Canonical Voices

Posts tagged with 'canonical'

Victor Palau

Why Work For Canonical

Excellent video on why working for Canonical is great! enjoy.


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Victor Palau

Some of the work done to enable Sandybridge Suspend (S3) and Hibernate(S4) showed how painful it can be to get hardware to do what it oughts to do! The problem arises when you find yourself with not many tools to debug what is going on, since your console and half of the OS functionality has already gone to sleep.

BIOS Vendors rely on the use of expensive JTAG debugging tools. While this is ok, it does not really allow for the community to participate and considerably increases the cost of enabling a system to work with Ubuntu.

Faced with this problem, the Hardware Enablement team at Canonical has set themselves the goal in Oneiric to create a “tool to analyze and suggest where suspend/resume is failing to help guide people through debug phase” i.e an automated version of Colin King.

The basic idea is going back to debugging basics: “Have you hit that print statement before dying?”. The problem is that you are trying to instrument a fairly complex part of the systems and you do not have a screen to print stuff to.

For the first problem, the team is trying an ready available open source solution: System tap. For the second problem, they are going old school: Audio and Light signals. Today most systems have speakers and a few LEDs to let you know one thousand irrelevant things that you can do with your keyboard. So why not put them to good use?

The blueprint goes beyond a simple “BEEP” when you hit your breakpoint :

We would need some hardware to record the lights/sound at a sensible speed:

  • Have another PC record the audio and interpret it
  • Leverage ham radio code already done to interpret sound

With some initial prototypes already floating around, I can’t wait to see what they deliver!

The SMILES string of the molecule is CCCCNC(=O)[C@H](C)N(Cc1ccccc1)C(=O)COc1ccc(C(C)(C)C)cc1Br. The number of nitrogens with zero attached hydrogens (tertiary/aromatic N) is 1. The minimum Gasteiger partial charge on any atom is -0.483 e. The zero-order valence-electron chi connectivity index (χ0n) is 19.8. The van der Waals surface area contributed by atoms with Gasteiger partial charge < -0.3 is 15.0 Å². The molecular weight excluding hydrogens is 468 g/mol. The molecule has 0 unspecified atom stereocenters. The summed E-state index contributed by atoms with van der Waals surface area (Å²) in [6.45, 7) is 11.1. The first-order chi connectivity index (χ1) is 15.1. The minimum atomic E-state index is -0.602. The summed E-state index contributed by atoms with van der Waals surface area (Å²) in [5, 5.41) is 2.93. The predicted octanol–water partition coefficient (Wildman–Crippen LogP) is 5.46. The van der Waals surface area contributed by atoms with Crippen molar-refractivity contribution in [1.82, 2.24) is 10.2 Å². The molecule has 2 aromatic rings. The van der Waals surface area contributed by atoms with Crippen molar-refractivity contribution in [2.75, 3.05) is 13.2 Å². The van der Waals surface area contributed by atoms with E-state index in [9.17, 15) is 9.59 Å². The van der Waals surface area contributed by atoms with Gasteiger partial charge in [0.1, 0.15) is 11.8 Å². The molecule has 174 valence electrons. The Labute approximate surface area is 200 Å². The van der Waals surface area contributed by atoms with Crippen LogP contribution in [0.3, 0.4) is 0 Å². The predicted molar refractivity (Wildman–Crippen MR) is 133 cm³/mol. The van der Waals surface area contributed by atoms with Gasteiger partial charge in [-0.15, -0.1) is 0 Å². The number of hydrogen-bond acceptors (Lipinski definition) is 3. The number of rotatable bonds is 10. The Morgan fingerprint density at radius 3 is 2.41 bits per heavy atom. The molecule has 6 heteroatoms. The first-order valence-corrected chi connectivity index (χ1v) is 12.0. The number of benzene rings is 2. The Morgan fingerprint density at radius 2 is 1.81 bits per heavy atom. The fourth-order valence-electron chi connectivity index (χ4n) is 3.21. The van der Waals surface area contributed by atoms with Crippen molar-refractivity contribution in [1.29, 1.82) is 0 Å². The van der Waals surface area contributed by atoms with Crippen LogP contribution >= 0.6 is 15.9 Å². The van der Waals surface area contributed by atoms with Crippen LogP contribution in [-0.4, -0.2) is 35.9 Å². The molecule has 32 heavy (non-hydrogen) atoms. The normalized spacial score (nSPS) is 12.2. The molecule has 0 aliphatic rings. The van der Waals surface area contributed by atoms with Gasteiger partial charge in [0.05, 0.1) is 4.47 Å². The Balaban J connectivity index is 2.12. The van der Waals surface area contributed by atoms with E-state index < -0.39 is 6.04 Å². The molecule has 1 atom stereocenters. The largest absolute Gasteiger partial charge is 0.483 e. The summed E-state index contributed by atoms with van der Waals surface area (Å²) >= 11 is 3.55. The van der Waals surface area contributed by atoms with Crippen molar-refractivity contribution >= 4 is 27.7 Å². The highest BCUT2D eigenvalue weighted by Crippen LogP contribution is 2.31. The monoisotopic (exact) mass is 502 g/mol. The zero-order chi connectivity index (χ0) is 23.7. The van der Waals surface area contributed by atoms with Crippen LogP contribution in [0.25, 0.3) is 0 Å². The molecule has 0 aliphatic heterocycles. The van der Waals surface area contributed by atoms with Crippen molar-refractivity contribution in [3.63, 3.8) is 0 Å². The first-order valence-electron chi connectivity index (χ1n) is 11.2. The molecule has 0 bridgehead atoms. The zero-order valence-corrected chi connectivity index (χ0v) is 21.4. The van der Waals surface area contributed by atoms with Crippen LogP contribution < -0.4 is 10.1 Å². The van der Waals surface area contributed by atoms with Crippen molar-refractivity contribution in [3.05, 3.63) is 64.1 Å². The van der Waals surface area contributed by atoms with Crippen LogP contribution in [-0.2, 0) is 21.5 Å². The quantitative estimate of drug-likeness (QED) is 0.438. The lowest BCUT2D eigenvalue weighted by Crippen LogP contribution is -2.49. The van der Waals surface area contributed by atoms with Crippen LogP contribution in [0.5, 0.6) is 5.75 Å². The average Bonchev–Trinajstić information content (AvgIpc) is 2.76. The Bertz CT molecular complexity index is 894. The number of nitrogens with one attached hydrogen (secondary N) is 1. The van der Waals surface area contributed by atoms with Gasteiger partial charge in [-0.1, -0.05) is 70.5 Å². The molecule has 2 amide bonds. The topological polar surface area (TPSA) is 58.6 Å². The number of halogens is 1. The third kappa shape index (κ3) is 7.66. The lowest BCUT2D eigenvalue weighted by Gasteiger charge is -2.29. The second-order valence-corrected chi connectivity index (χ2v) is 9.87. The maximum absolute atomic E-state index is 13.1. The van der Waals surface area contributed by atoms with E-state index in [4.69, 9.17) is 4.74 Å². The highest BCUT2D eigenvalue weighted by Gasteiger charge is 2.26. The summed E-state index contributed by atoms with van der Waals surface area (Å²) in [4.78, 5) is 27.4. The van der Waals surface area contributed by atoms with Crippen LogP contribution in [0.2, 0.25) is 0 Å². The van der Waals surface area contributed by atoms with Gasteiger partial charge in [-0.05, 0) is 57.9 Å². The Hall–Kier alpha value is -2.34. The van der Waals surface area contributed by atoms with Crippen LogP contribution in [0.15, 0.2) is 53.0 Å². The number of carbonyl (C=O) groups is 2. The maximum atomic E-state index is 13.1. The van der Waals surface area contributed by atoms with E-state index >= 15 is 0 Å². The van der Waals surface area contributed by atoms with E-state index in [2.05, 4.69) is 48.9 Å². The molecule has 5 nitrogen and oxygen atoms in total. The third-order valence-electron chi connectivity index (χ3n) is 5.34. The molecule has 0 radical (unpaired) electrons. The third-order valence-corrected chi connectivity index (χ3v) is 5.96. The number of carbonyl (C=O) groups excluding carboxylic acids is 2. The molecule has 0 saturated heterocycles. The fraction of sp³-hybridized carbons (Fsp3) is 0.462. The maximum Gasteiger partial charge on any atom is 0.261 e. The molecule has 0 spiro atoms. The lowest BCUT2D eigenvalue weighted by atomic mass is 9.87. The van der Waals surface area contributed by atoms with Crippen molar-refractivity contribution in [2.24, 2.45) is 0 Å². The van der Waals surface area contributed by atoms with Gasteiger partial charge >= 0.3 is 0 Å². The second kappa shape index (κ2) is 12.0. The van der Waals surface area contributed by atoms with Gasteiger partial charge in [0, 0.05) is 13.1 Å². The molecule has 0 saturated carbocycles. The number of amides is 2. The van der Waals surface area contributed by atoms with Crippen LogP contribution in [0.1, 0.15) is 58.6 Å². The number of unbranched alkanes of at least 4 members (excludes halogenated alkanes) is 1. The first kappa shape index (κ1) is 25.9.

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Victor Palau

Working with a fully distributed team has made me appreciate the beauty of having face time with your team!  Hence, I took the opportunity at UDS to get more acquainted with my colleagues.

Scrum by DarkMatter

As a first part to introducing Scrum to the team, we defined the high level goals (or Epics) for the 6 month release cycle. Part of what I have been trying to figure out is how to use the tools we have at-hand to get started. For the 6 months sprint backlog, we finally settle on launchpad blueprints. We are basically using a planning project within Launchpad, that will have a milestone per sprint/release. By prioritizing and assigning blueprints against the milestone, we get the backlog view.

Back at Symbian, we started by setting up daily scrums and weekly iteration backlogs. However, once the machine had started we struggled to define long term goals. It is hard to get out from the 2 week mindset.

Hence, with HW certification team at Canonical, I decided to prioritise the longer term goals. This was made very easy by the regular cadence of Ubuntu releases. The next step was introducing daily scrums and a 2 week iteration cadence within the 6 months sprints.

Are you standing up at the other end of the line?

With a fully distributed team, introducing regular formalised communication seems on paper an easy win. However, the trick is in the implementation. How do you do it? We decided not to have IRC meetings, based on previous experience. Eventually,  people did not read the comments from others and waited until their name pinged in the IRC channel to post a pre-baked update.  Another option was to Mumble our way through it!

Mumble is widely use in Canonical, so I thought – why not! The first day was short of a disaster. At least 2 people from the team never made it. We had so many issues with headphones not working, that we finally started 10 minutes late – quite bad for a 15 minutes meeting.  I think Mumble is one of those systems that gets better the more you use it. So we will keep our weekly meetings in Mumble, but it didn’t cut the mustard for daily scrums.

Another point against Mumble is the global time zones.  It is great to use computer based systems, if your computer is already on, you are ready for your day and so on… However with people in Asia, US and Europe, the daily scrum is always going to be outside someone’s core-hours.  We settled on a phone conference bridge. So far is going great! We did fail victim to the different daylight savings switch-days between the US and Europe. Can someone explain me why, oh why!?

Iteration Backlog and Task Board

Having proven at Symbian that the all mighty Google-excel was able to deliver a usable Iteration Backlog, I proceeded to extended to host a Task Board.

The important thing is to remember what task board are about – visual aids! Ours is colourful and simple. It has a columns for  ID, Title,  Assignee, Not Started, In Progress, Blocked and Done. The last four are brightly coloured cells that can be easily copy&pasted. What can I say, it doesn’t beat the real deal but this will do for the moment.

Next episode – The Demo and Planning sessions!


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